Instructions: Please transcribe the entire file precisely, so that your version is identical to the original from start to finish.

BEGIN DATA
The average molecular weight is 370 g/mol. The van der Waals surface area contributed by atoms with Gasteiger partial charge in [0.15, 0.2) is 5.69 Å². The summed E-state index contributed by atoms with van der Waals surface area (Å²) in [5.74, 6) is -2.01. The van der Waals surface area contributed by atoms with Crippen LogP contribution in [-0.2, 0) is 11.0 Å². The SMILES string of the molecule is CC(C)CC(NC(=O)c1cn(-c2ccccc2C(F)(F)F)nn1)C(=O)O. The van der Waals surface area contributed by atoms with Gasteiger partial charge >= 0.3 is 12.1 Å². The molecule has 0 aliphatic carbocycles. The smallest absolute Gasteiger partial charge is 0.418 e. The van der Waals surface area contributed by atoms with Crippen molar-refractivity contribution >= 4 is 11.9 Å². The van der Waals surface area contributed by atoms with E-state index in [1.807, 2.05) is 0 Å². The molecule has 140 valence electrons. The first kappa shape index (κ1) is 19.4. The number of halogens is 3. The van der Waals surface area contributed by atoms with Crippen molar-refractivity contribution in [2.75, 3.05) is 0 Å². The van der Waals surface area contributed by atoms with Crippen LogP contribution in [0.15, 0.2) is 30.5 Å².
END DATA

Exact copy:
The average molecular weight is 370 g/mol. The van der Waals surface area contributed by atoms with Gasteiger partial charge in [0.15, 0.2) is 5.69 Å². The summed E-state index contributed by atoms with van der Waals surface area (Å²) in [5.74, 6) is -2.01. The van der Waals surface area contributed by atoms with Crippen LogP contribution in [-0.2, 0) is 11.0 Å². The SMILES string of the molecule is CC(C)CC(NC(=O)c1cn(-c2ccccc2C(F)(F)F)nn1)C(=O)O. The van der Waals surface area contributed by atoms with Gasteiger partial charge >= 0.3 is 12.1 Å². The molecule has 0 aliphatic carbocycles. The smallest absolute Gasteiger partial charge is 0.418 e. The van der Waals surface area contributed by atoms with Crippen molar-refractivity contribution >= 4 is 11.9 Å². The van der Waals surface area contributed by atoms with E-state index in [1.807, 2.05) is 0 Å². The molecule has 140 valence electrons. The first kappa shape index (κ1) is 19.4. The number of halogens is 3. The van der Waals surface area contributed by atoms with Crippen molar-refractivity contribution in [2.75, 3.05) is 0 Å². The van der Waals surface area contributed by atoms with Crippen LogP contribution in [0.15, 0.2) is 30.5 Å².